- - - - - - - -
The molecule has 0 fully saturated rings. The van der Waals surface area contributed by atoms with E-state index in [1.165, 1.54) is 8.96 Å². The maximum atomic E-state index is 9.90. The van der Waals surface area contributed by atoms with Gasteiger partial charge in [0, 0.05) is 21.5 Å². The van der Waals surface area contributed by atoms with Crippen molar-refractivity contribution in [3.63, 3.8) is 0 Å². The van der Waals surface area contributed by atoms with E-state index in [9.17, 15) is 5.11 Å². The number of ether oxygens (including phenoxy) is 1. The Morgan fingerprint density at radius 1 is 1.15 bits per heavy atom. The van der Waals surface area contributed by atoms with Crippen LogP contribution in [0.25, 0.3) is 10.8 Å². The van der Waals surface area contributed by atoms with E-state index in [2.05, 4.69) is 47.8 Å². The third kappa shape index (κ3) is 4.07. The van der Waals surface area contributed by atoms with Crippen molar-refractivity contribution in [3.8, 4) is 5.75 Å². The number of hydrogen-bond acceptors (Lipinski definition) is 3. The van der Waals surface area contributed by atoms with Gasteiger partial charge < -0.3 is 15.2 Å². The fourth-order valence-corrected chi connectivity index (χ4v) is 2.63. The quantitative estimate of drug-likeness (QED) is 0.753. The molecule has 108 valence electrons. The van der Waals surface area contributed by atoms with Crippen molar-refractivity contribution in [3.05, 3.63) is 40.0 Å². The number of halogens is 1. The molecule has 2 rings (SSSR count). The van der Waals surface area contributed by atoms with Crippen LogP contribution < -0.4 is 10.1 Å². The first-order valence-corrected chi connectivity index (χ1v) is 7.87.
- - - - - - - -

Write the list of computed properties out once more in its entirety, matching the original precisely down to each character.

The molecule has 0 fully saturated rings. The van der Waals surface area contributed by atoms with E-state index in [1.165, 1.54) is 8.96 Å². The maximum atomic E-state index is 9.90. The van der Waals surface area contributed by atoms with Gasteiger partial charge in [0, 0.05) is 21.5 Å². The van der Waals surface area contributed by atoms with Crippen molar-refractivity contribution in [3.63, 3.8) is 0 Å². The van der Waals surface area contributed by atoms with E-state index in [9.17, 15) is 5.11 Å². The number of ether oxygens (including phenoxy) is 1. The Morgan fingerprint density at radius 1 is 1.15 bits per heavy atom. The van der Waals surface area contributed by atoms with Crippen LogP contribution in [0.25, 0.3) is 10.8 Å². The van der Waals surface area contributed by atoms with E-state index in [2.05, 4.69) is 47.8 Å². The third kappa shape index (κ3) is 4.07. The van der Waals surface area contributed by atoms with Crippen molar-refractivity contribution in [3.8, 4) is 5.75 Å². The number of hydrogen-bond acceptors (Lipinski definition) is 3. The van der Waals surface area contributed by atoms with Gasteiger partial charge < -0.3 is 15.2 Å². The fourth-order valence-corrected chi connectivity index (χ4v) is 2.63. The quantitative estimate of drug-likeness (QED) is 0.753. The molecule has 108 valence electrons. The van der Waals surface area contributed by atoms with Crippen molar-refractivity contribution in [3.05, 3.63) is 40.0 Å². The number of halogens is 1. The molecule has 2 rings (SSSR count). The van der Waals surface area contributed by atoms with Crippen LogP contribution < -0.4 is 10.1 Å². The first-order valence-corrected chi connectivity index (χ1v) is 7.87.